Archaeology & History

HMS Hood, Last of her kind

HMS Hood in 1936
Written by William Sutherland

HMS Hood has a strong claim to being the most famous warship of the 20th century, a paragon of the might of British sea power between the wars yet ultimately a tragic symbol of loss at sea.

Hood was the biggest battlecruiser ever built, the largest warship in the world throughout her career and the largest RN warship ever commissioned until the recent entry into service of the Queen Elizabeth class aircraft carriers. She was an icon of British might and global influence between the World Wars. Her fame was guaranteed by her sheer size, her widely-acknowledged graceful lines and by the fact that she was one of a kind – the only ship of her class. Even her name was memorable.  Yet, ultimately, she came to symbolise the tragic cost of war: she met a catastrophic end in World War II, blown up by a shell from the new German battleship Bismarck in 1941. Of Hood’s ship’s company of 1418, just three men survived.

Built on the Clyde

The warship which was to become Hood was ordered, at the height of World War I, from the Clydebank shipyard of John Brown – shipyard number 460. She was conceived as a battlecruiser – a warship type which shared the ‘big gun’ firepower of a battleship but which sacrificed some armour for sheer speed. Not only could her eight 15-inch guns hurl a near-one-tonne shell seventeen miles, but her 144,000 horsepower steam turbines could carry her into battle at 32 knots – nearly 37 mph. Hood was planned to be the apotheosis of the type – larger, faster and more powerfully armed than her predecessors.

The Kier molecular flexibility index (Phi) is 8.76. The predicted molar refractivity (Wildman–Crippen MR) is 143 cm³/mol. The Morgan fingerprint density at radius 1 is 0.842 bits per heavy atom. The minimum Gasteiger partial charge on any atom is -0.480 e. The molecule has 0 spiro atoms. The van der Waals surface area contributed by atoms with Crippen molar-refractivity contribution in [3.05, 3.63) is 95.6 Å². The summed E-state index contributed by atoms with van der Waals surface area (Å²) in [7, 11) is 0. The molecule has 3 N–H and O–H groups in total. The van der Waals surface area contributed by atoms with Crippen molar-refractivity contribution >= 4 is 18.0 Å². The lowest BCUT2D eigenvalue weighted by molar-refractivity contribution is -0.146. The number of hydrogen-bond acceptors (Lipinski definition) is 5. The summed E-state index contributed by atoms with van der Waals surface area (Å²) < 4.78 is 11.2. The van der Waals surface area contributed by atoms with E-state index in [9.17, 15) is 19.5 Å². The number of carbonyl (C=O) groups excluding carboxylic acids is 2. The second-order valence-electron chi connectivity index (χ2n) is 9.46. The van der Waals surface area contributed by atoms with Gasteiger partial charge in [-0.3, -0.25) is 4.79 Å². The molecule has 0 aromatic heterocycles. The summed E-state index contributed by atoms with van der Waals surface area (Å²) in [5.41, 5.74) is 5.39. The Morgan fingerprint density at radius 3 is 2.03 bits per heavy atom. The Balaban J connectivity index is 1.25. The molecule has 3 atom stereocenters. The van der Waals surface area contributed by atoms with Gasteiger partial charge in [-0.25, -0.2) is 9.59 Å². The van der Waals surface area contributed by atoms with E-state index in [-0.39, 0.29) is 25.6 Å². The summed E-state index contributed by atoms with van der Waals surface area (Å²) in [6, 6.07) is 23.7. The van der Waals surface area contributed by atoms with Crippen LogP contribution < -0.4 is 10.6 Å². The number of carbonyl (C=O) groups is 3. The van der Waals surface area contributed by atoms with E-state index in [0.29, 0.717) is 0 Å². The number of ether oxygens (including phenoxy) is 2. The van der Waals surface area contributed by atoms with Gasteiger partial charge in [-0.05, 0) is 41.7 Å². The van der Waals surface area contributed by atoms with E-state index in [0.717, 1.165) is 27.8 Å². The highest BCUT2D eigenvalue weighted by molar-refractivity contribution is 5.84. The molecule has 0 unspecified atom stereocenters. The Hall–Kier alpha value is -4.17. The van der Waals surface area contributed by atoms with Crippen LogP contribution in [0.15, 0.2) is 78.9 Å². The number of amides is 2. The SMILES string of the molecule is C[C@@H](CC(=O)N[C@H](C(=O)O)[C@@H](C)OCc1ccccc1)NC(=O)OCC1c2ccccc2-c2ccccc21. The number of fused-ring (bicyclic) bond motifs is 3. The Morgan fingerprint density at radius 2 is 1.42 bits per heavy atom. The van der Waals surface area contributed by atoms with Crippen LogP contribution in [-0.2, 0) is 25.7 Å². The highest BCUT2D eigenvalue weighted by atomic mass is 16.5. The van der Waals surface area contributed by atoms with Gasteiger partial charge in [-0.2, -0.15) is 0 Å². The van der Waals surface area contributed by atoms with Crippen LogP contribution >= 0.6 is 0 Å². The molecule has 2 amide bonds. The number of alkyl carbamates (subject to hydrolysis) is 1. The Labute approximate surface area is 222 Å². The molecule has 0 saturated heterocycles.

But, just as her keel was about to be laid, the vulnerability of British battlecruisers, illustrated by the explosive loss of three of them at the Battle of Jutland in May 1916, caused a rapid reappraisal of the viability of the type. Hood’s construction was delayed by some weeks in order that any lessons could be learnt. As a result, Hood’s design was subject to some late alterations – around 4000 tons of extra armour were added to her plans, making her armour comparable with that of contemporary battleships. Her keel-laying went ahead on 1 September 1916, and HMS Hood was commissioned in 1920, too late to see service in World War I.

HMS Hood in the Clyde 2
HMS Hood in the Clyde
HMS Hood in the Clyde
HMS Hood in the Clyde

Second to none